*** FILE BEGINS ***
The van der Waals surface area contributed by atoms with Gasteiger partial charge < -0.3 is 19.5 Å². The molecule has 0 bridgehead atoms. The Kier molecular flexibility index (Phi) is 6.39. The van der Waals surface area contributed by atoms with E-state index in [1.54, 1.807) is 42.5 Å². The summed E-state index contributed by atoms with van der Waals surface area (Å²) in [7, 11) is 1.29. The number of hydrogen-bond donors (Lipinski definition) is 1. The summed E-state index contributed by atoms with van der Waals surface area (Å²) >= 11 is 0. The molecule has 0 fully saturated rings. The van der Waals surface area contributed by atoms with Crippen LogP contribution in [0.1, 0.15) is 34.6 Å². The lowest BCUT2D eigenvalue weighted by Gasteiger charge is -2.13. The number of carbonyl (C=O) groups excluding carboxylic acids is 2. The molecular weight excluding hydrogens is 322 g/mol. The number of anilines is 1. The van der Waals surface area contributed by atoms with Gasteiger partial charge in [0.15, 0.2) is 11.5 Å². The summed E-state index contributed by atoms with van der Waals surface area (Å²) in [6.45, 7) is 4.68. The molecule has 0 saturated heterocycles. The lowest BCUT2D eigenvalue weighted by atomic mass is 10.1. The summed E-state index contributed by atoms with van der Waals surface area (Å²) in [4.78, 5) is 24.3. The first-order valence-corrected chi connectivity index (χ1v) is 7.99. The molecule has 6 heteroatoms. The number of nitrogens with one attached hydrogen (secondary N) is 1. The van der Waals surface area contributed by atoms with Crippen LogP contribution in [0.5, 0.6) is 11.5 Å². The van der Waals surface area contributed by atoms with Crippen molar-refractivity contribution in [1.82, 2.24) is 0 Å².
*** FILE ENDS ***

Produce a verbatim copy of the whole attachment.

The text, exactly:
The van der Waals surface area contributed by atoms with Gasteiger partial charge < -0.3 is 19.5 Å². The molecule has 0 bridgehead atoms. The Kier molecular flexibility index (Phi) is 6.39. The van der Waals surface area contributed by atoms with E-state index in [1.54, 1.807) is 42.5 Å². The summed E-state index contributed by atoms with van der Waals surface area (Å²) in [7, 11) is 1.29. The number of hydrogen-bond donors (Lipinski definition) is 1. The summed E-state index contributed by atoms with van der Waals surface area (Å²) >= 11 is 0. The molecule has 0 fully saturated rings. The van der Waals surface area contributed by atoms with Crippen LogP contribution in [0.1, 0.15) is 34.6 Å². The lowest BCUT2D eigenvalue weighted by Gasteiger charge is -2.13. The number of carbonyl (C=O) groups excluding carboxylic acids is 2. The molecular weight excluding hydrogens is 322 g/mol. The number of anilines is 1. The van der Waals surface area contributed by atoms with Gasteiger partial charge in [0.15, 0.2) is 11.5 Å². The summed E-state index contributed by atoms with van der Waals surface area (Å²) in [6.45, 7) is 4.68. The molecule has 0 saturated heterocycles. The lowest BCUT2D eigenvalue weighted by atomic mass is 10.1. The summed E-state index contributed by atoms with van der Waals surface area (Å²) in [4.78, 5) is 24.3. The first-order valence-corrected chi connectivity index (χ1v) is 7.99. The molecule has 6 heteroatoms. The number of nitrogens with one attached hydrogen (secondary N) is 1. The van der Waals surface area contributed by atoms with Crippen LogP contribution in [0.5, 0.6) is 11.5 Å². The van der Waals surface area contributed by atoms with Crippen molar-refractivity contribution in [1.82, 2.24) is 0 Å².